Goodrich SDSU spotlight: where wetlands protection and social justice intersect
Editor’s note: the following story originally appeared in SDSU News, by Michael Klitzing on May 11, 2023.
It’s natural to wonder how an environmental professional working at a coastal research reserve would find herself immersed in the Community-Based Block (CBB), San Diego State University’s multicultural community counseling and social justice education master’s program.
To Kristen Goodrich — coastal training program coordinator at the Tijuana River National Estuarine Research Reserve and a proud CBBer — the connection is clear as day.
“We’re focused on wetlands protection and restoration, but we're doing so in this big urban setting surrounded by the cities of Tijuana, Imperial Beach and San Diego,” Goodrich said. “Our approaches need to think a lot about how we engage the community in developing solutions.”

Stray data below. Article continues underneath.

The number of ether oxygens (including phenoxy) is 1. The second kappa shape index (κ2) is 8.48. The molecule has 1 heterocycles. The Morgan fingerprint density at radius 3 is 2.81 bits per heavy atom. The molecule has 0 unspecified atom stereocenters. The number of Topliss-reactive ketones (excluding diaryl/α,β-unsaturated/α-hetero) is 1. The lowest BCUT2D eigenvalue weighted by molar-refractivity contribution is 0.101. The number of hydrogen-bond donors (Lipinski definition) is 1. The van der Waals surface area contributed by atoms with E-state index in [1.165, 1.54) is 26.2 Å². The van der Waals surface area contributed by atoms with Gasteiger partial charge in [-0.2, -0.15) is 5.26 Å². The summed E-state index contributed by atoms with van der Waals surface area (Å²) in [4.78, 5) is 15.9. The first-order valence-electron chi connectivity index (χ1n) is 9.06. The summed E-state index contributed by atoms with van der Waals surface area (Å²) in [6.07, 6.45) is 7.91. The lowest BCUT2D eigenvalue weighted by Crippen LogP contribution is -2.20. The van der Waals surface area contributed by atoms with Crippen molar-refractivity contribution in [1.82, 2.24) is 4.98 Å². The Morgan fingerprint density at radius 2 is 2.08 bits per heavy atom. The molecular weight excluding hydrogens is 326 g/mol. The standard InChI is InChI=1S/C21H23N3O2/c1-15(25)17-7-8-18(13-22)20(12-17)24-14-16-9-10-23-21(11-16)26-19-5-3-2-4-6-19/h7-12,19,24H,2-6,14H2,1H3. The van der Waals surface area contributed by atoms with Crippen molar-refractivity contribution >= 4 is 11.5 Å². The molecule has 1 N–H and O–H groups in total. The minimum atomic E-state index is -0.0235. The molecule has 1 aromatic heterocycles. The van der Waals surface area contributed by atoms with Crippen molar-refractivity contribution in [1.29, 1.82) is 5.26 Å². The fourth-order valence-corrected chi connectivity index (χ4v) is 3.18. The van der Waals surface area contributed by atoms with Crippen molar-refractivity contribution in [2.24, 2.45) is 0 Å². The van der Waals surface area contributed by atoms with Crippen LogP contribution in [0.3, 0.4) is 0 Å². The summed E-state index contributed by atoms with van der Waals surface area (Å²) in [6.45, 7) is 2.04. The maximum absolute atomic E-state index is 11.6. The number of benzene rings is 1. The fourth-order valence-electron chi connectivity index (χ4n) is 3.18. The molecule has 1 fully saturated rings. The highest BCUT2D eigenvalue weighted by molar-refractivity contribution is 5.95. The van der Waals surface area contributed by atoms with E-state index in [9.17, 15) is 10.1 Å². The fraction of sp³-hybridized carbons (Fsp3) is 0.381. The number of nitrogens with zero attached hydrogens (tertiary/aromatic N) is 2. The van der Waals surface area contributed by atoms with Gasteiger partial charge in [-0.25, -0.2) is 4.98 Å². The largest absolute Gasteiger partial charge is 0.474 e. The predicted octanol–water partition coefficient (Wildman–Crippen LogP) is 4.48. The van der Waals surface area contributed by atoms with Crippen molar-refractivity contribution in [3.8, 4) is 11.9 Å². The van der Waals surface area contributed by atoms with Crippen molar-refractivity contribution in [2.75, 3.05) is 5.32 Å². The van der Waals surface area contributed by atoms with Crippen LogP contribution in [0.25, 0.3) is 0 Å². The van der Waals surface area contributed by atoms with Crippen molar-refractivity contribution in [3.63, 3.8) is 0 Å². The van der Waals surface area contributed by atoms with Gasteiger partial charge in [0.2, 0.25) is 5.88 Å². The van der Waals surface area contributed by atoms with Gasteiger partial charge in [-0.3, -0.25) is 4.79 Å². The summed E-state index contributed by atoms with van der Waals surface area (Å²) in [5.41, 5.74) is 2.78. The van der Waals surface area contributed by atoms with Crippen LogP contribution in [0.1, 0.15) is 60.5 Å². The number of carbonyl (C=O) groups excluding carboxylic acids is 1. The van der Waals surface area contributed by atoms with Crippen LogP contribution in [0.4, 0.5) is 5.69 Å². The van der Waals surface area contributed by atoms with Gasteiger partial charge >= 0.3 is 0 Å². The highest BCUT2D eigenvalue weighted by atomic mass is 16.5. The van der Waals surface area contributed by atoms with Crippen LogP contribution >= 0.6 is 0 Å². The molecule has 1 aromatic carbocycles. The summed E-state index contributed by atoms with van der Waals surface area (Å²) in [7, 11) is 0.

Goodrich already holds a Ph.D. from UC Irvine in social ecology, which explores the relationship between people and their environments.
She’s now in her 14th year at the Tijuana River reserve — one of 30 sites in the National Oceanic and Atmospheric Administration’s National Estuarine Research Reserve System. In her position, she provides coastal decision-makers with science-based information related to environmental management issues.
“My work is about environmental protection, but at the same time we have to think about the human dimension,” Goodrich explains. “At the research reserve, we like to advance co-benefits: how can we protect places, but at the same time protect people? How can we be in more of a reciprocal relationship?”
That’s what got her interested in the CBB program, which focuses heavily on social justice and cultural competence. For most CBB students, the ultimate goal is a career as a licensed professional clinical counselor; for Goodrich, it’s also about applying the same principles to her current field.